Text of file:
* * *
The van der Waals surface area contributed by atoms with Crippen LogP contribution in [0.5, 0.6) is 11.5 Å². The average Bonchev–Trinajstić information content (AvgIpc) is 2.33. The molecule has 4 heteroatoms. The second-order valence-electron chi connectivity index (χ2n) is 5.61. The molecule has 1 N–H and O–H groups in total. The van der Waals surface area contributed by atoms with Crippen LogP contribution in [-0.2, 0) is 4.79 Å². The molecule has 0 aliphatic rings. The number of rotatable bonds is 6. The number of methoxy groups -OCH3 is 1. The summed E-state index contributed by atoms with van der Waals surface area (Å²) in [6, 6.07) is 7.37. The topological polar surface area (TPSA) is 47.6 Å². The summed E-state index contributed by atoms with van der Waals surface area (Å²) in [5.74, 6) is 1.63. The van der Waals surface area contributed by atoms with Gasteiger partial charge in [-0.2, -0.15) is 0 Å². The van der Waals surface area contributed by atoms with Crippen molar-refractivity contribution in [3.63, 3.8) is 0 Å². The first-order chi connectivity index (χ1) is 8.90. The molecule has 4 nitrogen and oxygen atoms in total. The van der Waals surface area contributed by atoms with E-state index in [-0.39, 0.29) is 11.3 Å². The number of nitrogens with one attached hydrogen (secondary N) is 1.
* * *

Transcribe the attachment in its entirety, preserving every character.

The van der Waals surface area contributed by atoms with Crippen LogP contribution in [0.5, 0.6) is 11.5 Å². The average Bonchev–Trinajstić information content (AvgIpc) is 2.33. The molecule has 4 heteroatoms. The second-order valence-electron chi connectivity index (χ2n) is 5.61. The molecule has 1 N–H and O–H groups in total. The van der Waals surface area contributed by atoms with Crippen LogP contribution in [-0.2, 0) is 4.79 Å². The molecule has 0 aliphatic rings. The number of rotatable bonds is 6. The number of methoxy groups -OCH3 is 1. The summed E-state index contributed by atoms with van der Waals surface area (Å²) in [6, 6.07) is 7.37. The topological polar surface area (TPSA) is 47.6 Å². The summed E-state index contributed by atoms with van der Waals surface area (Å²) in [5.74, 6) is 1.63. The van der Waals surface area contributed by atoms with Gasteiger partial charge in [-0.2, -0.15) is 0 Å². The van der Waals surface area contributed by atoms with Crippen molar-refractivity contribution in [3.63, 3.8) is 0 Å². The first-order chi connectivity index (χ1) is 8.90. The molecule has 4 nitrogen and oxygen atoms in total. The van der Waals surface area contributed by atoms with E-state index in [-0.39, 0.29) is 11.3 Å². The number of nitrogens with one attached hydrogen (secondary N) is 1.